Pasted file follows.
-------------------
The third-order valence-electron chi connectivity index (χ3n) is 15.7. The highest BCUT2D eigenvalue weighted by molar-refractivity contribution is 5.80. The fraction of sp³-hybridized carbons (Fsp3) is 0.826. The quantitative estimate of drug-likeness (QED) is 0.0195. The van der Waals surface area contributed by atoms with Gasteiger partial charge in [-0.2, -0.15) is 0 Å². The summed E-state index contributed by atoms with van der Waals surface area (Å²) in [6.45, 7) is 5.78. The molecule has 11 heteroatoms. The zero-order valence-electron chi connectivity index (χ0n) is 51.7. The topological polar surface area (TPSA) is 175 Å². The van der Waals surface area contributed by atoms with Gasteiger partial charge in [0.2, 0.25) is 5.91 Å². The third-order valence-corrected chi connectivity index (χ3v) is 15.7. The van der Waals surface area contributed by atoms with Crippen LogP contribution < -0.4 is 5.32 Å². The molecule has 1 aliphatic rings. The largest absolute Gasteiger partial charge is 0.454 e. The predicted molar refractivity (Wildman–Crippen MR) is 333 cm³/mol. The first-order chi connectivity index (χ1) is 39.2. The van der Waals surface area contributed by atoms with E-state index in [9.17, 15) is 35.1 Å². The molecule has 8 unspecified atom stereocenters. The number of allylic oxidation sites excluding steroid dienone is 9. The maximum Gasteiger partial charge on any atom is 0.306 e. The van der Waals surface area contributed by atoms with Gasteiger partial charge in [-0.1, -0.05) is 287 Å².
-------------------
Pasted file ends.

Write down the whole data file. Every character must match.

The third-order valence-electron chi connectivity index (χ3n) is 15.7. The highest BCUT2D eigenvalue weighted by molar-refractivity contribution is 5.80. The fraction of sp³-hybridized carbons (Fsp3) is 0.826. The quantitative estimate of drug-likeness (QED) is 0.0195. The van der Waals surface area contributed by atoms with Gasteiger partial charge in [-0.2, -0.15) is 0 Å². The summed E-state index contributed by atoms with van der Waals surface area (Å²) in [6.45, 7) is 5.78. The molecule has 11 heteroatoms. The zero-order valence-electron chi connectivity index (χ0n) is 51.7. The topological polar surface area (TPSA) is 175 Å². The van der Waals surface area contributed by atoms with Gasteiger partial charge in [0.2, 0.25) is 5.91 Å². The third-order valence-corrected chi connectivity index (χ3v) is 15.7. The van der Waals surface area contributed by atoms with Crippen LogP contribution < -0.4 is 5.32 Å². The molecule has 1 aliphatic rings. The largest absolute Gasteiger partial charge is 0.454 e. The predicted molar refractivity (Wildman–Crippen MR) is 333 cm³/mol. The first-order chi connectivity index (χ1) is 39.2. The van der Waals surface area contributed by atoms with E-state index in [9.17, 15) is 35.1 Å². The molecule has 8 unspecified atom stereocenters. The number of allylic oxidation sites excluding steroid dienone is 9. The maximum Gasteiger partial charge on any atom is 0.306 e. The van der Waals surface area contributed by atoms with Gasteiger partial charge in [-0.1, -0.05) is 287 Å².